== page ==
Reason #1: It may ease period pain

Yup -- you read that right. Omega-3 fatty acids just might help to ease menstrual pain. Many ladies experience cramps and just overall abdominal discomfort on a monthly basis -- this condition is called dysmenorrhea, which is usually caused by strong contractions of the uterus. 

Well, according to two randomized controlled trials in 2012 and 2018, omega-3 fatty acid may be effective in easing menstrual pain due to its anti-inflammatory properties. What’s more, is that one of the studies found that omega-3 helped to reduce the usage of ibuprofen -- which is commonly used as a painkiller. 

Now, we’re not saying that omega-3’s are the almighty answer to finally kicking those painful period cramps to the curb. More research is still needed, but they appear to help -- and with everything else that they’re good for, they’re definitely something you may want to add to your bag of period tricks!

Reason #2: It may help with joint discomfort

Do you have stiffness, tenderness, and swelling in your joints?  According to research, experts suggest that fish oil supplements may help to alleviate joint pain, swelling, and morning stiffness due to omega-3 fatty acid’s anti-inflammatory effects. Pretty impressive, don’t you think?

Reason #3: It can improve mood

Believe it or not, low omega-3 levels have been reported in people with certain mood disorders, like depression. Studies suggest that good-quality omega-3 supplements can promote calm and clear thinking, boosting cognitive function and balancing mood issues.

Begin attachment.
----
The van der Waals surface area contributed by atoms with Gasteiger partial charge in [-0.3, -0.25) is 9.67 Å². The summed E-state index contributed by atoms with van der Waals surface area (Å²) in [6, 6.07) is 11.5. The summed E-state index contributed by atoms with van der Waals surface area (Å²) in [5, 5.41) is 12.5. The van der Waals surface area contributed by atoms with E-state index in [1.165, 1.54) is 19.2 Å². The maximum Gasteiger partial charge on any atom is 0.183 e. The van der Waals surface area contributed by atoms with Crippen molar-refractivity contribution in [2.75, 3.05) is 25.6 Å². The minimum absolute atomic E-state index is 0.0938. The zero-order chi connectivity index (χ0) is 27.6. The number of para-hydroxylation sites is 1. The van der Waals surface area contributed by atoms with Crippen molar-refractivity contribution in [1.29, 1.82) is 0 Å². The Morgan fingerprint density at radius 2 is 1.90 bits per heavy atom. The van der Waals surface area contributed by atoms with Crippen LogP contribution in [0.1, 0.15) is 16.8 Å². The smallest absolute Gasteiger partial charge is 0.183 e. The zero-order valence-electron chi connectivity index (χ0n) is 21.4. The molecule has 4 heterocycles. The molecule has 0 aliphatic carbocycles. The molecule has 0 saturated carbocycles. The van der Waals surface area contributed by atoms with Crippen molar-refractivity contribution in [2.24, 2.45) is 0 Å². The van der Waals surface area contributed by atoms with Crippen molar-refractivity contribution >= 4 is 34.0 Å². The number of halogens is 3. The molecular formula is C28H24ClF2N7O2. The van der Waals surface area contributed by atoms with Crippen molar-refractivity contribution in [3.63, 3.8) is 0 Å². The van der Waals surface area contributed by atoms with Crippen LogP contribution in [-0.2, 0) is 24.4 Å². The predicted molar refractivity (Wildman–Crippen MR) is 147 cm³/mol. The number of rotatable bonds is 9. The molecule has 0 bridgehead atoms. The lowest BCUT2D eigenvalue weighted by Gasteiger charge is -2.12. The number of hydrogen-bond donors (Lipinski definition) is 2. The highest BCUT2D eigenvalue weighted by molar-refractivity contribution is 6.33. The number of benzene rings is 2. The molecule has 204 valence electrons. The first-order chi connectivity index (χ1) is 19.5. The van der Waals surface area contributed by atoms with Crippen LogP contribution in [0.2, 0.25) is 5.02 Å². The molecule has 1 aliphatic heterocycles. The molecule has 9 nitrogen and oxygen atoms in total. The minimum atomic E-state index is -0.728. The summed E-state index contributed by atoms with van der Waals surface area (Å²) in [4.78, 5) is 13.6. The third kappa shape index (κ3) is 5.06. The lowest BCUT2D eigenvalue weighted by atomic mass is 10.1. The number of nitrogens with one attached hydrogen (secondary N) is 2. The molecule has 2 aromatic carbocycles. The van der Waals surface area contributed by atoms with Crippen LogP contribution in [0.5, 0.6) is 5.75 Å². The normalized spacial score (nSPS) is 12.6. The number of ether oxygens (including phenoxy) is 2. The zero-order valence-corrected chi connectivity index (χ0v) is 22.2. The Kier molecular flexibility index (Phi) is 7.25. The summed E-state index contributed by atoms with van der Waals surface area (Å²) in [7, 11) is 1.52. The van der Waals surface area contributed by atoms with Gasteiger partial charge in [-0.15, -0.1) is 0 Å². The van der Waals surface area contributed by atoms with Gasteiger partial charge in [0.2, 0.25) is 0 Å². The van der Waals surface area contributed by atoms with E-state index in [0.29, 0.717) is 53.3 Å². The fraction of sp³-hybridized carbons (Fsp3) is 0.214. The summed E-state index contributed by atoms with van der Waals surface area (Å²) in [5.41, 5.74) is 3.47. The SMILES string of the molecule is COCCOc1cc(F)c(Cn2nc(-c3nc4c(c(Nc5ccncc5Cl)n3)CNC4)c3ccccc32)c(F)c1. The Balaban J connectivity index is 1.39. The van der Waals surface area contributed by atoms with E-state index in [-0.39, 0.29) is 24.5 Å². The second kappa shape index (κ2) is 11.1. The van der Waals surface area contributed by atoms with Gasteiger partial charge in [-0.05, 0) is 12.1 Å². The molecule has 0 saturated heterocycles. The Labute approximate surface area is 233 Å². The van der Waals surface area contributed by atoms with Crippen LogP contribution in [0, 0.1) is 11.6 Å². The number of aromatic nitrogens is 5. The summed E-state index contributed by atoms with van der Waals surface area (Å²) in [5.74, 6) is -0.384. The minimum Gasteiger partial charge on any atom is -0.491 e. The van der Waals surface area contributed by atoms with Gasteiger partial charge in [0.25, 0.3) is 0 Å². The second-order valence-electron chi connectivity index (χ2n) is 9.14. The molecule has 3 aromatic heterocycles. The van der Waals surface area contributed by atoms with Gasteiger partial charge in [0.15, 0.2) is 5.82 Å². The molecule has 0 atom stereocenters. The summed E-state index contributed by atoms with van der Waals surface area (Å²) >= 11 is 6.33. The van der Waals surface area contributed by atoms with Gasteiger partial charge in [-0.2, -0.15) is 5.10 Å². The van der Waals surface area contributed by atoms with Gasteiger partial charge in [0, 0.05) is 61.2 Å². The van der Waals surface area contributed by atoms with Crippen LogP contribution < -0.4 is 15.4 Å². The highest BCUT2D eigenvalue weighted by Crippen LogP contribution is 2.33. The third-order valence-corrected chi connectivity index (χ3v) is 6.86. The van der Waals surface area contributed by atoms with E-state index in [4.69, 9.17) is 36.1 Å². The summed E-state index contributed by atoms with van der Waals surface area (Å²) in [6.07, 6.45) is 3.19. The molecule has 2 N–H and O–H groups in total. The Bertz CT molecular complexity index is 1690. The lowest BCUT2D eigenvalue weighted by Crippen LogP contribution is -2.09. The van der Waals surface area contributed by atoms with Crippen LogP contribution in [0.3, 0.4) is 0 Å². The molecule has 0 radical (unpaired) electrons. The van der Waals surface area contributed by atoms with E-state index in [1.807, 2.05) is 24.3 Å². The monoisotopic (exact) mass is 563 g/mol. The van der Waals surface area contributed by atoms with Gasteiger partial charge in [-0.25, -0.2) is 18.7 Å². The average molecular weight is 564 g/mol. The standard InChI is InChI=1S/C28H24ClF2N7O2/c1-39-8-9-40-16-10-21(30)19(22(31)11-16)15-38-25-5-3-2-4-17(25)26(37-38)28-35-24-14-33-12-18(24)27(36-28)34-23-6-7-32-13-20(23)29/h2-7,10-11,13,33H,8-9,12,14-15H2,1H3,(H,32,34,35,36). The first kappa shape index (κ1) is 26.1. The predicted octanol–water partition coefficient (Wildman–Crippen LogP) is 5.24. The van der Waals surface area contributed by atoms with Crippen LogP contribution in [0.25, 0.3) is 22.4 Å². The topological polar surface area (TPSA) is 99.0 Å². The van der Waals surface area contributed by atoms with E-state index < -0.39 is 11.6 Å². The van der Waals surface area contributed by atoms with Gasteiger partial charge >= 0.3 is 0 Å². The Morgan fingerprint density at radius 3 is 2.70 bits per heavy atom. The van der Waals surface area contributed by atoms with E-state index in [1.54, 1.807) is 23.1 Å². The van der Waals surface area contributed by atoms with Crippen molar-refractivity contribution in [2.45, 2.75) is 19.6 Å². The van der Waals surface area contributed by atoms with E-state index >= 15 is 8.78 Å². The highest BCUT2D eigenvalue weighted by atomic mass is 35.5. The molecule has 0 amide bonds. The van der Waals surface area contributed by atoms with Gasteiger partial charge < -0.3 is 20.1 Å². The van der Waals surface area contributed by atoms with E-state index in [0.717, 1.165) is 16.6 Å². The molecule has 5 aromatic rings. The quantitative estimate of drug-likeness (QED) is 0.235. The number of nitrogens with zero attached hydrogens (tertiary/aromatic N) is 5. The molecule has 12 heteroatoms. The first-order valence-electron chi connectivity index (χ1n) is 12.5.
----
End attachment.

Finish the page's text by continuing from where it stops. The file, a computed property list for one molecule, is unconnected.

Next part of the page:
Now, we want to make something crystal-clear: If you think you might have a mental disorder, please speak with your doc. Omega-3 can support and promote sound mental health, but it can’t treat mental health disorders. 

So How Much Is Recommended to Take Per Day? 

Various mainstream health organizations have released their own expert opinions, but they tend to vary considerably. Overall, most experts recommend a minimum of 250-500mg combined DHA and EPA daily for healthy adults. However, higher amounts are often recommended for certain health conditions -- so talk to your doc to find the perfect dose for you!

There are a ton of omega-3 fatty acid supplements on the market and they are not all high quality. We love XOmegas ™ from Love Wellness. Why? Because it’s a bottle of Omega-3 capsules from the purest source available -- our fish friends from the sea! And the best part? The enteric-coated capsules break down further in the digestive system eliminating any funny fishy burps and smells -- thank goodness!

A Final Word 

Omega-3 fatty acids are an important part of the diet and essential to your overall health. If you don’t eat fish due to personal preference, dietary reasons, or simply because you can’t find the time, you can still reap the benefits of omega-3 fatty acids in your diet by taking a top-notch omega-3 supplement -- like xOmegas ™ from Love Wellness

Love Wellness is a revolutionary wellness company that sets the new standard for women’s health. Each supplement is made with clean ingredients to support specific self-care issues. 

Based on science and made with what you want in mind, head on over to Love Wellness and see the difference that quality supplements can make in your life today!

 

Sources: 

Omega-3 Fatty Acids Market Size Worth 1.92 Billion by 2027; Increasing Integration of the Substance in Dietary Supplements Will Aid Growth, says Fortune Business Insights™ (prnewswire.com)

Docosahexaenoic acid (DHA) and the developing central nervous system (CNS) - Implications for dietary recommendations (pubmed.ncbi.nim.nih.gov)

H7 Surprising Health Benefits of Eating Seaweed (healthline.com)

Comparison of the effect of fish oil and ibuprofen on treatment of severe pain in primary dysmenorrhea (ncbi.nim.nih.gov)

Omega-3 Fatty Acids and Depression: Scientific Evidence and Biological Mechanisms (ncbi.nim.nih.gov)

Ask the doctor: What is the upper limit for omega-3 fats? - Harvard Health (health.harvard.edu)